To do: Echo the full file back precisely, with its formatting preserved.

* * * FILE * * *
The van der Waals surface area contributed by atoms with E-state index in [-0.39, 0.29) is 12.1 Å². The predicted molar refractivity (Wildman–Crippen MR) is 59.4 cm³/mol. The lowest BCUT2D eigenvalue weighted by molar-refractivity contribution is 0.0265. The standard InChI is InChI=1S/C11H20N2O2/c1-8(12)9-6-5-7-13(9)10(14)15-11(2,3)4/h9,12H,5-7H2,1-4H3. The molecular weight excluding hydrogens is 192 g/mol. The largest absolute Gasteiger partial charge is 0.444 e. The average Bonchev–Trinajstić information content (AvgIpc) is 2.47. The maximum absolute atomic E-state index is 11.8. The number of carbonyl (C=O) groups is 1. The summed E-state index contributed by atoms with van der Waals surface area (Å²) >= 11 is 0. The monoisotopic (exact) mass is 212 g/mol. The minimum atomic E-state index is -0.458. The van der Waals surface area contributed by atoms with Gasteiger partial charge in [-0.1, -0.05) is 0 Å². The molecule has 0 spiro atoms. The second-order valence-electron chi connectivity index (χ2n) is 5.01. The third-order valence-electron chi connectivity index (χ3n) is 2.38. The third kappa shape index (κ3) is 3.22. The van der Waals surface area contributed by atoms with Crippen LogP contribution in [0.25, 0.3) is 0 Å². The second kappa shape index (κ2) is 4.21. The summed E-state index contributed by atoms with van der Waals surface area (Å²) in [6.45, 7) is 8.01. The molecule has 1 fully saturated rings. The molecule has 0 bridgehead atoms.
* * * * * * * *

The van der Waals surface area contributed by atoms with E-state index in [-0.39, 0.29) is 12.1 Å². The predicted molar refractivity (Wildman–Crippen MR) is 59.4 cm³/mol. The lowest BCUT2D eigenvalue weighted by molar-refractivity contribution is 0.0265. The standard InChI is InChI=1S/C11H20N2O2/c1-8(12)9-6-5-7-13(9)10(14)15-11(2,3)4/h9,12H,5-7H2,1-4H3. The molecular weight excluding hydrogens is 192 g/mol. The largest absolute Gasteiger partial charge is 0.444 e. The average Bonchev–Trinajstić information content (AvgIpc) is 2.47. The maximum absolute atomic E-state index is 11.8. The number of carbonyl (C=O) groups is 1. The summed E-state index contributed by atoms with van der Waals surface area (Å²) >= 11 is 0. The monoisotopic (exact) mass is 212 g/mol. The minimum atomic E-state index is -0.458. The van der Waals surface area contributed by atoms with Gasteiger partial charge in [-0.1, -0.05) is 0 Å². The molecule has 0 spiro atoms. The second-order valence-electron chi connectivity index (χ2n) is 5.01. The third-order valence-electron chi connectivity index (χ3n) is 2.38. The third kappa shape index (κ3) is 3.22. The van der Waals surface area contributed by atoms with Crippen LogP contribution in [0.25, 0.3) is 0 Å². The second kappa shape index (κ2) is 4.21. The summed E-state index contributed by atoms with van der Waals surface area (Å²) in [6.45, 7) is 8.01. The molecule has 1 fully saturated rings. The molecule has 0 bridgehead atoms.